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中国生物技术、癌症早筛领域前景广阔 Nation sees big biz in biotech, early cancer detection

chinadaily.com.cn 2022-06-20 17:17



New financing events for domestic early cancer screening startups have hit news headlines since the start of the year. [Photo/VCG]

If you ask anyone how to reduce the mortality rate of cancer patients, the answer may vary from person to person. Yet early detection and intervention probably will occur in most people's answers to that question.

New financing events for domestic early cancer screening startups have hit news headlines since the start of the year, despite slides in share prices of many listed biotech companies at home and abroad.

Thanks to population aging and policy support, together with growing public awareness, the early cancer screening market in China will continue to expand, and domestic enterprises are expected to further strengthen their innovation and commercialization capabilities, experts and business leaders said.

Shi Lichen, founder of medical consulting firm Beijing Dingchen Consultancy, said cancer is a top killer in China, and boundless opportunities have been presented for early cancer detection industry players because they also target healthy people rather than just cancer patients.

"Chinese authorities have reiterated on various occasions the importance of early detection and intervention for the prevention and control of cancer. The market prospects are very promising," he said.

In a new plan to spur the bioeconomy during the 14th Five-Year Plan period (2021-25), the National Development and Reform Commission said it is necessary to promote deep integration of advanced technologies such as genetic testing and disease prevention, and to carry out early screening programs for major diseases, including tumors.

A report by early detection information provider Zao Dx said 26 financing events were announced last year in China's early cancer detection industry, among which 15 came at more than 100 million yuan ($14.92 million) each. The combined value of financing reached more than 6.6 billion yuan last year.

Zhou Jun, CEO of Berry Oncology, a leading Chinese company in genetic testing and early screening of tumors, said a root cause for investors' sustained enthusiasm for early cancer screening is that although various innovative therapies have been made available in the market in recent years for cancer, once the disease progresses to the middle and late stages, the benefits from drugs will become very limited, while related expenditures at both the individual level and the society level can be huge.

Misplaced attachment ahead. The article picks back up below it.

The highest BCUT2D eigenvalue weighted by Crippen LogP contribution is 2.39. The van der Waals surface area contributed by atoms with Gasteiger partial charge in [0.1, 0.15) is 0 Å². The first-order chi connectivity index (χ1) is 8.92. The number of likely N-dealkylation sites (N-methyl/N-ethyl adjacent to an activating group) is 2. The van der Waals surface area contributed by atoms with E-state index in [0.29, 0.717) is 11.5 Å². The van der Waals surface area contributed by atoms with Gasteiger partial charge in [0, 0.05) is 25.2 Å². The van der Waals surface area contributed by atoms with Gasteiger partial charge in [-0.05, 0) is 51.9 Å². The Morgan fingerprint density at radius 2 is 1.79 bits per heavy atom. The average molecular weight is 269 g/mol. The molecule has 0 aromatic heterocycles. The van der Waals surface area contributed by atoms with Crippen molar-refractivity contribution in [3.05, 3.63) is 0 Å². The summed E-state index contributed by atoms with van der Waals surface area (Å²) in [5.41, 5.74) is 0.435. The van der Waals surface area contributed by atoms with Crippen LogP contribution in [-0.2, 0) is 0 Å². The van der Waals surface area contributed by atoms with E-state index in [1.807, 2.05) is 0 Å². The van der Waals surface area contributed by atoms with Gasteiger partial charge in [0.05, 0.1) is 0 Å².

In particular, the application of liquid biopsy technology based on high-throughput sequencing has greatly increased the probability of the detection and early intervention of cancer, he said.

"With the commercial application of next-generation sequencing, we can enable alerts for tumors at a very early stage," he said.

However, analysts said large-scale rollouts of early cancer screening in China require improvements in not only cancer screening technology and policy support, but also in payments, clinical applications and regulations to spur the commercialization of related products.

"As domestic players started almost at the same time as their foreign counterparts, their overall competence in developing new solutions is somehow of the same level as foreign enterprises," said Shi of Beijing Dingchen Consultancy.

"Yet the differences will present themselves among the capabilities to commercialize products," Shi said, adding major obstacles Chinese enterprises face for successful commercialization mainly include not only how to improve product efficacy and reduce pricing, but also how to get included in public or commercial medical insurance programs.

According to a report by Haitong International Securities Group Ltd, China's early cancer detection market will reach more than 162 billion yuan in value within 10 years.

A report by VCBeat Research said about 70 percent of Chinese cancer patients are already at the middle-to-late stage of the disease when they seek medical advice for the first time.

Zhou, with Berry Oncology, said both central and local Chinese authorities have released guidelines and policies to create better development conditions for the industry. However, more detailed rules for better implementation of those guidelines and policies are expected to help enterprises realize the commercialization of their research and innovations.


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